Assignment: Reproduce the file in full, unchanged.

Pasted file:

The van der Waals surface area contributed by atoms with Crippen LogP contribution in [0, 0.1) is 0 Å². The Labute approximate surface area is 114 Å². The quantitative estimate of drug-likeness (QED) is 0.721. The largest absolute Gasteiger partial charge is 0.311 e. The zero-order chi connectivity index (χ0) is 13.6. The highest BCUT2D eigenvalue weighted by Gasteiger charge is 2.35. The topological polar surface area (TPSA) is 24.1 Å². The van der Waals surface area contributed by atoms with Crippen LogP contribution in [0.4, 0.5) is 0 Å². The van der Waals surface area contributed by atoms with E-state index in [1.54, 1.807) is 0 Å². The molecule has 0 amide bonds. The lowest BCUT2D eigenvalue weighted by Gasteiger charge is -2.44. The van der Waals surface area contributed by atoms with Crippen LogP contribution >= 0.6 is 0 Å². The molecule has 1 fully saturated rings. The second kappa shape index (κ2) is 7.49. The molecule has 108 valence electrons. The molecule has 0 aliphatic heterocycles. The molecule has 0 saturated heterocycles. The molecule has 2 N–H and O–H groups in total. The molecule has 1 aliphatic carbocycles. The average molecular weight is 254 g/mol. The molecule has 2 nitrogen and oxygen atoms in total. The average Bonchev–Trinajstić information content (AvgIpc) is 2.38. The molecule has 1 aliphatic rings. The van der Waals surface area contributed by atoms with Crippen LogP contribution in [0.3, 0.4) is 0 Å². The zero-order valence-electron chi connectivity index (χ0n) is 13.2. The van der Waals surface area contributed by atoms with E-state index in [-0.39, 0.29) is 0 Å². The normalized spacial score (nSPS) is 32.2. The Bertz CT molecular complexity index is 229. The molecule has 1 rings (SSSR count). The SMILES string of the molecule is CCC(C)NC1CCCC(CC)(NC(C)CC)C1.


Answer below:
The van der Waals surface area contributed by atoms with Crippen LogP contribution in [0, 0.1) is 0 Å². The Labute approximate surface area is 114 Å². The quantitative estimate of drug-likeness (QED) is 0.721. The largest absolute Gasteiger partial charge is 0.311 e. The zero-order chi connectivity index (χ0) is 13.6. The highest BCUT2D eigenvalue weighted by Gasteiger charge is 2.35. The topological polar surface area (TPSA) is 24.1 Å². The van der Waals surface area contributed by atoms with Crippen LogP contribution in [0.4, 0.5) is 0 Å². The van der Waals surface area contributed by atoms with E-state index in [1.54, 1.807) is 0 Å². The molecule has 0 amide bonds. The lowest BCUT2D eigenvalue weighted by Gasteiger charge is -2.44. The van der Waals surface area contributed by atoms with Crippen LogP contribution >= 0.6 is 0 Å². The molecule has 1 fully saturated rings. The second kappa shape index (κ2) is 7.49. The molecule has 108 valence electrons. The molecule has 0 aliphatic heterocycles. The molecule has 0 saturated heterocycles. The molecule has 2 N–H and O–H groups in total. The molecule has 1 aliphatic carbocycles. The average molecular weight is 254 g/mol. The molecule has 2 nitrogen and oxygen atoms in total. The average Bonchev–Trinajstić information content (AvgIpc) is 2.38. The molecule has 1 aliphatic rings. The van der Waals surface area contributed by atoms with Crippen LogP contribution in [0.3, 0.4) is 0 Å². The zero-order valence-electron chi connectivity index (χ0n) is 13.2. The van der Waals surface area contributed by atoms with E-state index in [-0.39, 0.29) is 0 Å². The normalized spacial score (nSPS) is 32.2. The Bertz CT molecular complexity index is 229. The molecule has 1 rings (SSSR count). The SMILES string of the molecule is CCC(C)NC1CCCC(CC)(NC(C)CC)C1.